Doctor of Philosophy
This work is an analysis of F. P. Ramsey's philosophy of science. Twentieth-century philosophy of science was marked by attempts to consider the relation between scientific theories and our knowledge of the empirical world through considerations of abstract mathematical structure. Such considerations led Bertrand Russell to an account of the relation between our theoretical picture of the world and its real nature as a relation of structural similarity. Subsequently, Max Newman gave what has become a well-known logico-mathematical objection to this account. William Demopoulos recently showed that Newman's problem applied not only to Russell's realist account, but also to a variety of otherwise disparate accounts of theoretical knowledge. The common element underlying these accounts is a conception of theories as abstract formal structures. Many such accounts have incorporated key elements of Ramsey's views, most notably the Ramsey-sentence. Moreover, Demopoulos has interpreted Ramsey's own view of theories as sharing the essential features of those abstract views, and therefore their common problem. My analysis aims to show that this abstract conception of theories does not adequately characterize Ramsey's view. Namely, his account of theories was not an attempt to do the epistemology of science in the fashion of Russell or Eddington, or of subsequent structuralist views that have adopted the Ramsey-sentence. I show this by a broader exposition of Ramsey's work on the nature of theories, comparing his seminal paper with his many other remarks on the nature and purpose of theories. I begin by discussing the historical context of Newman's objection, and a generalization of it that shows its broad applicability to abstract characterizations of theoretical knowledge. I then reconstruct Ramsey's view of theories, to show how far it extends beyond the Ramsey-sentence picture. Finally, I discuss the relevance of this view to contemporary debates concerning realism and instrumentalism. I characterize Ramsey's view as focused not on grounding our theoretical knowledge in abstract structure, but instead on demystifying the role of theoretical language and concepts in a theory's application to the world.
Summary for Lay Audience
This work is an analysis of F.P. Ramsey’s philosophy of science. When we think of a scientific theory, there is a plausible distinction in the vocabulary, or language, we use. On the one hand, there are statements that have to do with things we more or less directly observe; on the other hand, there are statements about theoretical entities and relations, e.g. electrons, forces, space—time curvature. This plausible distinction suggests another distinction between how we come to know or understand the two classes of statement. Theoretical knowledge seems inherently more problematical than our knowledge of things through direct observation.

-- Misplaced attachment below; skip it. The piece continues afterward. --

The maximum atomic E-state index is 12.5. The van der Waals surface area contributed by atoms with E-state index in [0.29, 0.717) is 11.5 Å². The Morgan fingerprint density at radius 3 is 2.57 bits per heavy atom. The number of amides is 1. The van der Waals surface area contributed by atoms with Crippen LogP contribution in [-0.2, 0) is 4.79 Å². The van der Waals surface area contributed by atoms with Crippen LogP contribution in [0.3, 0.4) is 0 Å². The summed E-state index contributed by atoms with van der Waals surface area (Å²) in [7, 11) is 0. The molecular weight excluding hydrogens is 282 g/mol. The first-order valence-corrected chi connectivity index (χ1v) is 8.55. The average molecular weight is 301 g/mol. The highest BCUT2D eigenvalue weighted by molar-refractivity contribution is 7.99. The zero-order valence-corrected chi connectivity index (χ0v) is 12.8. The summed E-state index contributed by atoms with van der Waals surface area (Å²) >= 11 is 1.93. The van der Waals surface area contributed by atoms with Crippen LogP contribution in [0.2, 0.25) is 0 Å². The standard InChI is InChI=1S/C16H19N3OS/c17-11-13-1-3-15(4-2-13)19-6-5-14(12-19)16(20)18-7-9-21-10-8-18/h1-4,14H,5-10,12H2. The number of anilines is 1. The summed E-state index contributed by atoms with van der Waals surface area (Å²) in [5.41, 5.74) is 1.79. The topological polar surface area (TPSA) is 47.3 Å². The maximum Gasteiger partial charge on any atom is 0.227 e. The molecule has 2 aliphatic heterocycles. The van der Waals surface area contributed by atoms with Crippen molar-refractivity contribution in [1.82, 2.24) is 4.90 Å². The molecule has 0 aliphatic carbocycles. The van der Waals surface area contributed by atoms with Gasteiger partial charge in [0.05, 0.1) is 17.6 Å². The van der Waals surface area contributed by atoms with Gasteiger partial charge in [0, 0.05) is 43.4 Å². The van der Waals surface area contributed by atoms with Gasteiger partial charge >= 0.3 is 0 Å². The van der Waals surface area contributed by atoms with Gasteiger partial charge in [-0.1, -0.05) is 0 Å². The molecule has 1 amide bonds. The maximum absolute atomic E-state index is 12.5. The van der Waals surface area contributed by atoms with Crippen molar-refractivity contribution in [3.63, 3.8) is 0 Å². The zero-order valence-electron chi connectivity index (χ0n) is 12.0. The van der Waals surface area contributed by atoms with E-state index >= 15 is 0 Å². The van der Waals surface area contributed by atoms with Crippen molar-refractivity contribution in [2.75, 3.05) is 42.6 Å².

Twentieth century philosophy of science was marked by attempts to consider the relation between scientific theories and our knowledge of the empirical world by appealing to abstract mathematical structures. In particular, Bertrand Russell believed that an adequate notion of structural similarity could explain the relation between what we experience, and the world beyond our experiences. Max Newman gave a mathematical objection to Russell’s account. However, subsequent thinkers in the philosophy of science continued to develop accounts of theoretical knowledge that appealed to abstract mathematical structures. William Demopoulos has shown that Newman’s objection generalizes beyond Russell’s theory to oppose any view which shares specific features with Russell’s.
Many such accounts have incorporated key elements of Ramsey’s views. Demopoulos has interpreted Ramsey’s work on theories as sharing the essential features of those views, and therefore their common problem. My analysis aims to show that this interpretation does not adequately characterize Ramsey’s view. I reconstruct Ramsey’s view of scientific theories from his various remarks on the nature and purpose of theories. Crucially, I argue that Ramsey’s approach to theoretical knowledge does not share the problematical features that make it vulnerable to Newman’s objection. Finally, I discuss the relevance of the reconstructed view I provide to some nearby issues in contemporary philosophy of science.
Lehmann, John D., "Theories: Reconsidering Ramsey in the Philosophy of Science" (2021). Electronic Thesis and Dissertation Repository. 7834.